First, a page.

One final thing to keep in mind when raising ostriches is that you might become an unintended object of their affections. If you’re raising ostriches from birth and do not have mixed-sex groups, you may find that their courtship behavior is not directed at other ostriches – but instead, at you!
What Do You Do When an Ostrich Attacks?
Preventing an ostrich attack is obviously going to be the best way to survive one. Barring that, though, there are a few strategies you can rely on to survive an ostrich attack.
If you are forced to defend yourself against an ostrich, avoid close quarters. Get as far out of reach of the ostrich’s legs as you can, since these are going to be its most formidable weapon. Use the longest, closest object you can to defend yourself, such as a pole or branch.
Try to keep to the ostrich’s side. You’ll be the most at risk when you’re face to face, as it is only able to kick its legs directly in front of itself. Stay either behind the bird or to its side to keep clear of the legs.
If you need to strike with your stick, aim for the neck. This is the weakest body part and where the animal is the most vulnerable. Often, with one strike, the ostrich will run away. If that doesn’t happen, the next best targets are the breast and wings.
When an ostrich charges you, you aren’t going to have much luck running away. If there’s dense vegetation or some other form of cover, like a car, that’s close enough for you to reach before the ostrich reaches you, head for that. It will be harder for the ostrich to get to you if there’s some sort of cover.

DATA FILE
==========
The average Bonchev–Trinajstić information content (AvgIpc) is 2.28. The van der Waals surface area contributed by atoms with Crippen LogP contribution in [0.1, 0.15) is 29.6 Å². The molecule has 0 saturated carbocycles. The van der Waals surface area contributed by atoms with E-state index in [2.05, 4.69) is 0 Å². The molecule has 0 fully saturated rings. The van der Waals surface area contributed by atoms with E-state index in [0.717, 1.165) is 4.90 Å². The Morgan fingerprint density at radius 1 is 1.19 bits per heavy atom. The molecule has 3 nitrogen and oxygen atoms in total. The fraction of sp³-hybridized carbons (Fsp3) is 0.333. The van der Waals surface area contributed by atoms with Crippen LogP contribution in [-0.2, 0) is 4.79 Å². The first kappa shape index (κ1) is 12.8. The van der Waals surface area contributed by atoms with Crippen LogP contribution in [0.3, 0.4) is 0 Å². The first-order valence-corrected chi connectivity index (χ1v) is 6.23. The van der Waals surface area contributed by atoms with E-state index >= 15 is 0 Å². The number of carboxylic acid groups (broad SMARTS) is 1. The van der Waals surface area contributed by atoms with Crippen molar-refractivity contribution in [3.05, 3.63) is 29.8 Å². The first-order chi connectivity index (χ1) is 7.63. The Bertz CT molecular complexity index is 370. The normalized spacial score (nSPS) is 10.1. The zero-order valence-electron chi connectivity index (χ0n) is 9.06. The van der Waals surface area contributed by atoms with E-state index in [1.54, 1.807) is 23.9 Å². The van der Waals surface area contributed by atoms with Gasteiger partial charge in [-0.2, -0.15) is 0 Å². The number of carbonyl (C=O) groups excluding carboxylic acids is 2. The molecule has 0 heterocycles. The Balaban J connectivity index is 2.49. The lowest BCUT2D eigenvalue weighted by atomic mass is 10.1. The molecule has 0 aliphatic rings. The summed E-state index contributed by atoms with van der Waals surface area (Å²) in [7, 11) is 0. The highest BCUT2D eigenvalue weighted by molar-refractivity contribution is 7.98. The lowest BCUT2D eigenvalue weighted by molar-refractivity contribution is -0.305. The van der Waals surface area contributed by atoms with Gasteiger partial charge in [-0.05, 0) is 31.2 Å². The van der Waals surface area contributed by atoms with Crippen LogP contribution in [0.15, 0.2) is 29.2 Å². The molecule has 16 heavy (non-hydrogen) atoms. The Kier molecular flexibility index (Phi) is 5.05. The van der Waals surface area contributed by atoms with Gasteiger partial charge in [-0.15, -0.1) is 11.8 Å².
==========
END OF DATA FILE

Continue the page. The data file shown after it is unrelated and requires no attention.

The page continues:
Lying on the ground might work if you don’t have enough time or there’s too much distance between you and the closest cover to run away. Playing dead will show an ostrich that you’re no longer a threat. This is a last-ditch effort, but if you lay down and press your stomach to the ground (be sure to cover your head with your arms to protect your skull), you may be able to survive.
Finally, hide when you can. Ostriches won’t attack you out of hunger -they aren’t going to eat you. They’ll only be attacking you because they feel provoked and threatened in some way, not because they are hungry. Therefore, if you can duck behind some sort of cover that conceals you from the view of the ostrich, you’ll be able to stay much safer.
Looking for more tips on protecting yourself from an ostrich? Here’s a video you can watch:
How to Prevent Ostrich Attacks
In the wild, ostriches usually avoid humans, assessing them as potential predators. When approached, they typically run away.
However, if you corner an ostrich, you are more likely to be attacked. Therefore, it’s a good idea to give an ostrich a wide berth so it doesn’t feel as though you are cornering it.
Similarly, avoid getting near an ostrich if it is guarding a territory item (like food) or its young. These behaviors are instinctive, meaning an ostrich might feel threatened even if you’ve been around it for its entire life.
Ostriches are also very quick, meaning you won’t be very successful at outrunning one if it does attack. An ostrich can easily run at 30 miles per hour (often more, at top speeds, with their long legs covering up to 16 feet in a single stride.
The best thing you can do to prevent an ostrich attack? Steer clear and keep your distance. Respect the ostrich, and the ostrich will respect you.